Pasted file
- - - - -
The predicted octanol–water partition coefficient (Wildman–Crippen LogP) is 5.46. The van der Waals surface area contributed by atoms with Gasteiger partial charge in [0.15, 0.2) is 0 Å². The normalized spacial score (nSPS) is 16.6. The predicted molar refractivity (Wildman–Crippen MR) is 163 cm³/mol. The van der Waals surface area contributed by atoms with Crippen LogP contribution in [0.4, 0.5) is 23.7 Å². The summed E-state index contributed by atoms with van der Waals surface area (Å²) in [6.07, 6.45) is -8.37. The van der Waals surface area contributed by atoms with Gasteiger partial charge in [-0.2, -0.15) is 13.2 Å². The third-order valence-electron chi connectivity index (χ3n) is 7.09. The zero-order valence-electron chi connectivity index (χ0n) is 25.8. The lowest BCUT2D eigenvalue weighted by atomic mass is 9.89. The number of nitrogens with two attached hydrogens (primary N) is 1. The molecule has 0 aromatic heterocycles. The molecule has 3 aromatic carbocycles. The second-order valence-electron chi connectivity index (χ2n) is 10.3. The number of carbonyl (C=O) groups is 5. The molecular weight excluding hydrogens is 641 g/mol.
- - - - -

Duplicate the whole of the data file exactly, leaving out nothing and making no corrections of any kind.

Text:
The predicted octanol–water partition coefficient (Wildman–Crippen LogP) is 5.46. The van der Waals surface area contributed by atoms with Gasteiger partial charge in [0.15, 0.2) is 0 Å². The normalized spacial score (nSPS) is 16.6. The predicted molar refractivity (Wildman–Crippen MR) is 163 cm³/mol. The van der Waals surface area contributed by atoms with Crippen LogP contribution in [0.4, 0.5) is 23.7 Å². The summed E-state index contributed by atoms with van der Waals surface area (Å²) in [6.07, 6.45) is -8.37. The van der Waals surface area contributed by atoms with Gasteiger partial charge in [-0.2, -0.15) is 13.2 Å². The third-order valence-electron chi connectivity index (χ3n) is 7.09. The zero-order valence-electron chi connectivity index (χ0n) is 25.8. The lowest BCUT2D eigenvalue weighted by atomic mass is 9.89. The number of nitrogens with two attached hydrogens (primary N) is 1. The molecule has 0 aromatic heterocycles. The molecule has 3 aromatic carbocycles. The second-order valence-electron chi connectivity index (χ2n) is 10.3. The number of carbonyl (C=O) groups is 5. The molecular weight excluding hydrogens is 641 g/mol.